LEXINGTON, Ky. (May 21, 2021) — In February 2020, speech pathologist Tori Schaub and her coworkers were called into a meeting with the CEO of their company, Associates in Pediatric Therapy (APT) in Louisville. The message? That the new virus they’d been reading about, COVID-19, could seriously affect their business. With the possibility of office closures on the horizon, the company would need to make a full pivot to telehealth for the services they offered, which include behavioral, occupational, physical and speech therapies.
For guidance, they looked to Schaub, a 2017 graduate of the University of Kentucky College of Health Sciences. At just 27 years old, Schaub found herself leading the way in bringing telehealth on board for the providers and patients at APT.
“[My boss] asked me to make up a form that everyone was going to hand out to families, so we had that paperwork in their charts if they wanted to switch to telehealth in the event that we had to close,” Schaub said. “I made up this form, we passed it out to everyone, and then two weeks later, our clinics closed indefinitely.”
Fortunately, Schaub had been working on making telehealth a reality for the company since 2017. Shortly after being hired, Schaub had filled out a survey for her company that had included, among other things, questions about her familiarity with telehealth. Schaub had been among the first group of students to complete UK’s Linking Kids to Speech Language Pathologists (LinKS) program, run by UK College of Health Sciences Associate Professor Joneen Lowman. She noted this educational experience in the survey.
“Then a few weeks later, I get an email saying, ‘Hey, the CEO wants to meet with you about telehealth,’” Schaub said. “[Our CEO] is just a very smart, forward-thinking woman. She asked me that day if I wanted to start developing the program at the company.”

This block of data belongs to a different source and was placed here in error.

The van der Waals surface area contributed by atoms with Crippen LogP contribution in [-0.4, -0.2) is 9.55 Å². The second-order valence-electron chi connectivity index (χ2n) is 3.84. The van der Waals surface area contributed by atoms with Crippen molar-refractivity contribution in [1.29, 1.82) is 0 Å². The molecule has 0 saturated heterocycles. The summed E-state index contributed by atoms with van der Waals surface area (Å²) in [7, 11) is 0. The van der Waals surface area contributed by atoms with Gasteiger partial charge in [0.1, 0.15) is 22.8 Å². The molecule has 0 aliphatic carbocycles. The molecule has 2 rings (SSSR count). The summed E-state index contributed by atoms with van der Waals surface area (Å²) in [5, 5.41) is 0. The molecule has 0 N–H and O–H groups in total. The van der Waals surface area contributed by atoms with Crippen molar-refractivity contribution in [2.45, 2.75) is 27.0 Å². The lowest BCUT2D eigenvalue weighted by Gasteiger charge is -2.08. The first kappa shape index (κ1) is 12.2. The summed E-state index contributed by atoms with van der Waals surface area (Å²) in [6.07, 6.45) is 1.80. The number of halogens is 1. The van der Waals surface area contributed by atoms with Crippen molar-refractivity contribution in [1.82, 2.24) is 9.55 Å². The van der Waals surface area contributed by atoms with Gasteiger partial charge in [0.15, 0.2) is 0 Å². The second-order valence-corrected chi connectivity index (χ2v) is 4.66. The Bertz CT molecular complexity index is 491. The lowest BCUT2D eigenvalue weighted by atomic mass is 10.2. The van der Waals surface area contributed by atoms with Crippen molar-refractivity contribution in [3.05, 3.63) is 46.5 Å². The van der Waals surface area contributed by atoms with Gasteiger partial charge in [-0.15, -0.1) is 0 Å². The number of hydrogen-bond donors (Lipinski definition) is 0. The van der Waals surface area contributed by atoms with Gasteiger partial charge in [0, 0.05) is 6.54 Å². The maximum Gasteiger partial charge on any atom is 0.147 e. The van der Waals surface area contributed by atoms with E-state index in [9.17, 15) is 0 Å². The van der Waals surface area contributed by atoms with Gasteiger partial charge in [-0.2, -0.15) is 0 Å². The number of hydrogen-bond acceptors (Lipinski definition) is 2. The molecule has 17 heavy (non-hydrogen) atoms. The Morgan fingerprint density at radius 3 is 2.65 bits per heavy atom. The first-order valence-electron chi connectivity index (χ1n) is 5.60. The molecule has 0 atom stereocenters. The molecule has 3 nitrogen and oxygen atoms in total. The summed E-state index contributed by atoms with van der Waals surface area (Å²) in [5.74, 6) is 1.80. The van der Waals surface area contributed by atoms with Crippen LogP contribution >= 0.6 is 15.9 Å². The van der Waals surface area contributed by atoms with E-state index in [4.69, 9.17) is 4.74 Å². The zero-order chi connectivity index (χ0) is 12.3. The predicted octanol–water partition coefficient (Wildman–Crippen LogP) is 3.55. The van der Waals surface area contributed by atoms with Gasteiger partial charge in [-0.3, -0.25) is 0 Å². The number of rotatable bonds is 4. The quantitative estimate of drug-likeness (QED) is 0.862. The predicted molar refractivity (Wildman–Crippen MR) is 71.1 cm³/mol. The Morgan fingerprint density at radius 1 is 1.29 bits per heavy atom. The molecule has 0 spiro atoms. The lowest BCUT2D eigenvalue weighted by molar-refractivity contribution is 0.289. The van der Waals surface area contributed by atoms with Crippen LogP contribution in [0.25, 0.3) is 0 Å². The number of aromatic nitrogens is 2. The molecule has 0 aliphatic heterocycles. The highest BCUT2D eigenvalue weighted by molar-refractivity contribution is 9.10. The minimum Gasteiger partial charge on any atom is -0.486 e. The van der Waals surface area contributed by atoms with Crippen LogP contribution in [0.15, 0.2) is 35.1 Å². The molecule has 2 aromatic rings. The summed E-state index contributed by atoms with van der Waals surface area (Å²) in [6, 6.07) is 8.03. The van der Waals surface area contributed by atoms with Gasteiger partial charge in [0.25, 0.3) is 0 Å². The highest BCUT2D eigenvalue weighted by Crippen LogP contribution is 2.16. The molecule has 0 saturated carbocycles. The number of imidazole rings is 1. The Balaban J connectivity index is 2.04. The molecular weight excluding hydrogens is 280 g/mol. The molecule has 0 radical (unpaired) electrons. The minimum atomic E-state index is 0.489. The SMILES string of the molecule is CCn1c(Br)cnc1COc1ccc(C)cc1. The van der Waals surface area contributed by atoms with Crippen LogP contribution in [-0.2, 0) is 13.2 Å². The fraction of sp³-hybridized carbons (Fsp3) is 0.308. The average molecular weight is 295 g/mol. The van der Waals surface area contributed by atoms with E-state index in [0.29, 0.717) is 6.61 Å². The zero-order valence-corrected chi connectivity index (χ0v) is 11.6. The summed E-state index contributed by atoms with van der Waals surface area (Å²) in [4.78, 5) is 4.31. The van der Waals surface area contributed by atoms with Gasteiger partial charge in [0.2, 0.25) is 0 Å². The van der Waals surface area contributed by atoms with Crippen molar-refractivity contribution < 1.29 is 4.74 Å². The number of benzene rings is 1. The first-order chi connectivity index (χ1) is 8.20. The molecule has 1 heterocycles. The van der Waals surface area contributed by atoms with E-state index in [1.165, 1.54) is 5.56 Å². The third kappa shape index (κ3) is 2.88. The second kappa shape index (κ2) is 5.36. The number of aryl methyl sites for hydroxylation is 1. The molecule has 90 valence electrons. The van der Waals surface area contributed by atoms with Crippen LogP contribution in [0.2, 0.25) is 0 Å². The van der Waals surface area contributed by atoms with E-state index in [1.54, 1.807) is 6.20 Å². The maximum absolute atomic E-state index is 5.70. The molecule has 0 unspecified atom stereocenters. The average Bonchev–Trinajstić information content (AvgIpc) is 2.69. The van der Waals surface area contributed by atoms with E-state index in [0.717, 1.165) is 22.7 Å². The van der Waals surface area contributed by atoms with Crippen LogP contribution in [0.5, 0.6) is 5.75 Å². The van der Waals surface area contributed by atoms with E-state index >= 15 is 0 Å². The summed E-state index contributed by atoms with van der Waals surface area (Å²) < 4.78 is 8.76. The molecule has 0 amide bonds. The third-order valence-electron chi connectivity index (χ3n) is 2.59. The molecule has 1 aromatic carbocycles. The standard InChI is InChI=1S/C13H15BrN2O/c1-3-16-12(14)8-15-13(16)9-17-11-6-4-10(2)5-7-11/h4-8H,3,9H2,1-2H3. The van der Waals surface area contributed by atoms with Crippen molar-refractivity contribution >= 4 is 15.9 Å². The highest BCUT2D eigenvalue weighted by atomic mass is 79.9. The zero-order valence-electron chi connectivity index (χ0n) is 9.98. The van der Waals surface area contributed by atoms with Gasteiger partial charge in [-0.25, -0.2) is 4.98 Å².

UK’s LinKS program helps future speech-language pathologists effectively utilize telehealth for children in rural areas of Kentucky. Although LinKS is designed for use in a school setting, the lessons learned in the program can be applied in other environments.
“Tori was able to find a perfect setting that was ready to get ahead of that curve,” Lowman said. “It says a lot about LinKS and what we’re teaching them that they’re ready to hit the ground running as new therapists in that arena.”
As a new grad – and not even fully certified as a speech therapist yet, which requires a full year of clinical work – Schaub was initially a little overwhelmed at the idea of building this program from scratch. But, she realized, her background made her the ideal – and only – candidate who could make this happen for her company. Though Kentucky TeleCare has been offering some healthcare services virtually for a while, UK’s College of Health Sciences is one of the few health science colleges nationwide to have a robust telehealth program that helps prepare other future health care workers. In addition to LinKS, Lowman runs a telehealth graduate certificate program, the first of its kind among health science colleges and the only telehealth certificate available in the state of Kentucky.
“The thing was, nobody else had that training that I had from UK,” Schaub said.
In the next few years, Schaub built out a small telehealth program consisting of herself and a few other speech therapists. It was a bit of an uphill battle to get buy-in on the program, but she was convinced the telehealth model could work.